The Latest: Investors grow skittish about French election

The Latest on France's upcoming presidential election (all times local):

12:10 p.m.

Investors are growing more cautious about France and the euro ahead of an unpredictable presidential election in the eurozone's second-biggest economy.

The difference between the 10-year bond yields of France and Germany has risen to its widest in six weeks, an expression of investor concern, as they flock more to the perceived safety of German debt than France's. The same has been happening in other European countries' markets, which is possibly a sign of concern about the euro's future if an anti-euro candidate wins in the French elections.

Far-left candidate Jean-Luc Melenchon has risen in the polls just 11 days before the vote. He promises to heavily tax the rich and pull France out of NATO and trade pacts.

The market movements are still far from the turmoil seen during the eurozone financial crisis, partly because the European Central Bank is deploying massive stimulus. Also, the eurozone economy is growing nicely — even in France.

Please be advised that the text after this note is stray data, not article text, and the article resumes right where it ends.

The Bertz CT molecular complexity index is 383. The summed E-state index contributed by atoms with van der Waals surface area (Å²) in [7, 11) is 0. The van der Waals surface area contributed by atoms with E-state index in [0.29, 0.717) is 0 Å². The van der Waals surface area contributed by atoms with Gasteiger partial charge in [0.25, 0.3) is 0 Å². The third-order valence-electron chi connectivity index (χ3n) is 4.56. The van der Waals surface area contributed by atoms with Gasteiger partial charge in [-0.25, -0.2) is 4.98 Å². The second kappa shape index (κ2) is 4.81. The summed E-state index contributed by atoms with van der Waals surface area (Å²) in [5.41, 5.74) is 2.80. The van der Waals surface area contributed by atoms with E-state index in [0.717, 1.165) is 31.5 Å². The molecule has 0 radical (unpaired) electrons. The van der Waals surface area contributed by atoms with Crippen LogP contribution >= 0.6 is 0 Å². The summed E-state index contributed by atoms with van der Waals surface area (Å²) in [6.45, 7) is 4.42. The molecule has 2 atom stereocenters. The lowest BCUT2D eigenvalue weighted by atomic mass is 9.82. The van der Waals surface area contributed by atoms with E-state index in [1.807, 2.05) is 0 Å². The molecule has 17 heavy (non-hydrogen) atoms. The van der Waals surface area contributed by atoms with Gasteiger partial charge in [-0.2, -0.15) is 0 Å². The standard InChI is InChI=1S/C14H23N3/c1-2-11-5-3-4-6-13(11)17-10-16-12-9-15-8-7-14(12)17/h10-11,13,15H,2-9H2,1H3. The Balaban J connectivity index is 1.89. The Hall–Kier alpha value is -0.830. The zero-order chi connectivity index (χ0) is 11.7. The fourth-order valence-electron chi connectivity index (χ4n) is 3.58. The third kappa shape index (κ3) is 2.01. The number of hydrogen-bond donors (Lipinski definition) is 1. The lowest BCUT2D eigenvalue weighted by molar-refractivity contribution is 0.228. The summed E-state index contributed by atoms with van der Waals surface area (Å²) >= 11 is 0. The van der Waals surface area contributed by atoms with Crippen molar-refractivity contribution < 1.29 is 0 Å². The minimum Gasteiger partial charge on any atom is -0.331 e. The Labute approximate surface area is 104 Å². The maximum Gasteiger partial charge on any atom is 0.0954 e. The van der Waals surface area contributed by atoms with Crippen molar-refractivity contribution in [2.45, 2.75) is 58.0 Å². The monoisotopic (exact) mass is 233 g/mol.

10:45 a.m.

With a bleed-the-rich video game and anti-EU rhetoric, French far-left candidate Jean-Luc Melenchon is rattling financial markets by swelling in polls just 11 days before the presidential vote.

Melenchon's surge is the latest surprise in a roller-coaster campaign that's being closely watched around Europe, and in which anti-establishment populism has played a starring role.

Most polling agencies still show that centrist Emmanuel Macron and far-right candidate Marine Le Pen are leading ahead of the April 23 first round and advance to the May 7 runoff. But Melenchon has risen in recent weeks to roughly third place, around even with conservative Francois Fillon.

Melenchon's sharp-tongued wit during the two presidential debates have boosted his standing. He promises to heavily tax the rich and pull France out of NATO and trade pacts.